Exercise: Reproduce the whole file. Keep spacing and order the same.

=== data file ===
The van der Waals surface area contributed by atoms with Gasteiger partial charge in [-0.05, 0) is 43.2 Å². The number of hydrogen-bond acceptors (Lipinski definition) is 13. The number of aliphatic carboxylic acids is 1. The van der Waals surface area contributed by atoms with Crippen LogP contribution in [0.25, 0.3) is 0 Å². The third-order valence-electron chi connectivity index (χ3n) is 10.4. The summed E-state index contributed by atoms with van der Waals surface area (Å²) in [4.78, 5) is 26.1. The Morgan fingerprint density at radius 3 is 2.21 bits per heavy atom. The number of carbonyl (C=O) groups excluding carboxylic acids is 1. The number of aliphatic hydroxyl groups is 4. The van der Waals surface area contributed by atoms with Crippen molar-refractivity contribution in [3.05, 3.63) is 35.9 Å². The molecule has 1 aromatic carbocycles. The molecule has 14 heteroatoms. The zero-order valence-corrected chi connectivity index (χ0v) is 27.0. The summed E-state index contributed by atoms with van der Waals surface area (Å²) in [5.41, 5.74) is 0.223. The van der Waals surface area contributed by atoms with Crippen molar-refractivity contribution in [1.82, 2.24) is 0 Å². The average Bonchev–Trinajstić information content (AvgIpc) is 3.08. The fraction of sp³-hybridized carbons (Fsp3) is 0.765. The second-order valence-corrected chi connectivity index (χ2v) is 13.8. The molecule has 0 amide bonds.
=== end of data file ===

The van der Waals surface area contributed by atoms with Gasteiger partial charge in [-0.05, 0) is 43.2 Å². The number of hydrogen-bond acceptors (Lipinski definition) is 13. The number of aliphatic carboxylic acids is 1. The van der Waals surface area contributed by atoms with Crippen LogP contribution in [0.25, 0.3) is 0 Å². The third-order valence-electron chi connectivity index (χ3n) is 10.4. The summed E-state index contributed by atoms with van der Waals surface area (Å²) in [4.78, 5) is 26.1. The Morgan fingerprint density at radius 3 is 2.21 bits per heavy atom. The number of carbonyl (C=O) groups excluding carboxylic acids is 1. The number of aliphatic hydroxyl groups is 4. The van der Waals surface area contributed by atoms with Crippen molar-refractivity contribution in [3.05, 3.63) is 35.9 Å². The molecule has 1 aromatic carbocycles. The molecule has 14 heteroatoms. The zero-order valence-corrected chi connectivity index (χ0v) is 27.0. The summed E-state index contributed by atoms with van der Waals surface area (Å²) in [5.41, 5.74) is 0.223. The van der Waals surface area contributed by atoms with Crippen molar-refractivity contribution in [1.82, 2.24) is 0 Å². The average Bonchev–Trinajstić information content (AvgIpc) is 3.08. The fraction of sp³-hybridized carbons (Fsp3) is 0.765. The second-order valence-corrected chi connectivity index (χ2v) is 13.8. The molecule has 0 amide bonds.